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The five rules of building a good beer menu

The coolest thing about having a beer column is that when you notice something in the beer world that irks you, you have a voice to speak out about it.

Something that has long annoyed me about many bars and restaurants is what amounts to a willing ignorance regarding the wide world of beer styles. Bartenders and servers too often seem oblivious to the fact that not everyone likes the same kind of beer. Unfortunately, this ignorance costs bartenders tip money and proprietors profits in lost sales.

So if you work in, own, frequent or manage a bar or restaurant — or if you know someone who does — I am speaking to you, so listen up.

There are five basic beer-style ranges that every bar and restaurant should carry.

The first is the most universally recognizable, Golden Pale Lager. This includes almost all of your domestic mega-brews, but can include higher-end styles like Munuch Helles, German or Czech Pilsner. Brands can include large brewers such as Budweiser, Coors, Miller Lite, Pils-ner Urquell, Stella Artois, but can rely on American craft beers such as Stoudt's Pils, Penn Gold Lager or Victory Prima Pils. The beauty of most golden lagers is their approachability and flexibility. Most people recognize the style, but there is still great variety and most pair well with a wide variety of foods.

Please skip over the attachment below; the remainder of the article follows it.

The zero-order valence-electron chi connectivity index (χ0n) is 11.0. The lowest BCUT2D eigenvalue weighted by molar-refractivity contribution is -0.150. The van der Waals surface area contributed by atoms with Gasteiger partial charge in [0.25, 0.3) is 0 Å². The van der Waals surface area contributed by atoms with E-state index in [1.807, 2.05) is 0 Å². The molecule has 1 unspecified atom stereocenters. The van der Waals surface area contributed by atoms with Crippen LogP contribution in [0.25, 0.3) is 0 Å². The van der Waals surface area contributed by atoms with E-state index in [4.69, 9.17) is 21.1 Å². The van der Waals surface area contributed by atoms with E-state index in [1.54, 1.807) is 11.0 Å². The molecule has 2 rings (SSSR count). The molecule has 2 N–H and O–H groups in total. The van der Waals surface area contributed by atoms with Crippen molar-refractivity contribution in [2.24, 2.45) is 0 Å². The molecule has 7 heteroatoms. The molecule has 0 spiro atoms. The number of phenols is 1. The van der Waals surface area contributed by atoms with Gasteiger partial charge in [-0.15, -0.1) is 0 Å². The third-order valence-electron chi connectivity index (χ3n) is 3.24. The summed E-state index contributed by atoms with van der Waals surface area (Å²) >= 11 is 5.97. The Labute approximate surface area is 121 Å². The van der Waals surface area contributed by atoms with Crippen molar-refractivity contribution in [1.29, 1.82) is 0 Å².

Moving on, we have amber ales and lagers, which draw their name from their color. Amber ales and lagers are very versatile and match up with a wider variety of food. They can handle heavier fare that overpowers many golden lagers. These beers will often have caramel and/or sweet malt flavors and can range from moderately sweet to fairly bitter depending on hop levels. Well-known brands include Sam Adam's Boston Lager, Yuengling Lager, Brooklyn Lager and Michelob Amberbock on the lager side and Mendocino Red Tail, New Belgium Fat Tire, Rogue St. Rogue Red and Bell's Amber on the ale side.

Pale ale is yet another broad category that encompasses several styles. For the purpose of creating a beer menu, include American Pale Ale, India Pale Ale, British Bitter and even esoteric styles such as Biere de Garde. Common examples include Bass Pale Ale, Sierra Nevada Pale Ale, Dogfish Head 60 Minute India Pale Ale, Fuller's London Pride, Adnam's Broadside and Redhook ESB.

The fourth category, wheat beers, fall into a few basic types: German, Belgian, American. They're at once flavorful and refreshing. Big on flavor, often enhanced by the addition of fruit and/or spices, they nevertheless are quite refreshing and drinkable. Well-known brands include Blue Moon, Hoegaarden, Bell's Oberon, Widmer Hefeweizen and Paulaner Hefeweissbier.

Stouts/porters and dark lagers. This grouping can include dark lagers as well as ales. The color comes from roasted malts and often imparts coffee and chocolate flavors but can also include raisin, prune, plum, cherry and other flavors. Common brands include Guiness Stout, Left Hand Milk Stout, Kostritzer Schwarzbier, Anchor Porter and North Coast Old Rasputin Imperial Stout.

Think of these as the five food groups of beer. Drink one of each for balance.

— Joey Redner is a Tampa resident and world beer traveler.

The five rules of building a good beer menu 05/29/08 [Last modified: Thursday, May 29, 2008 4:30am]

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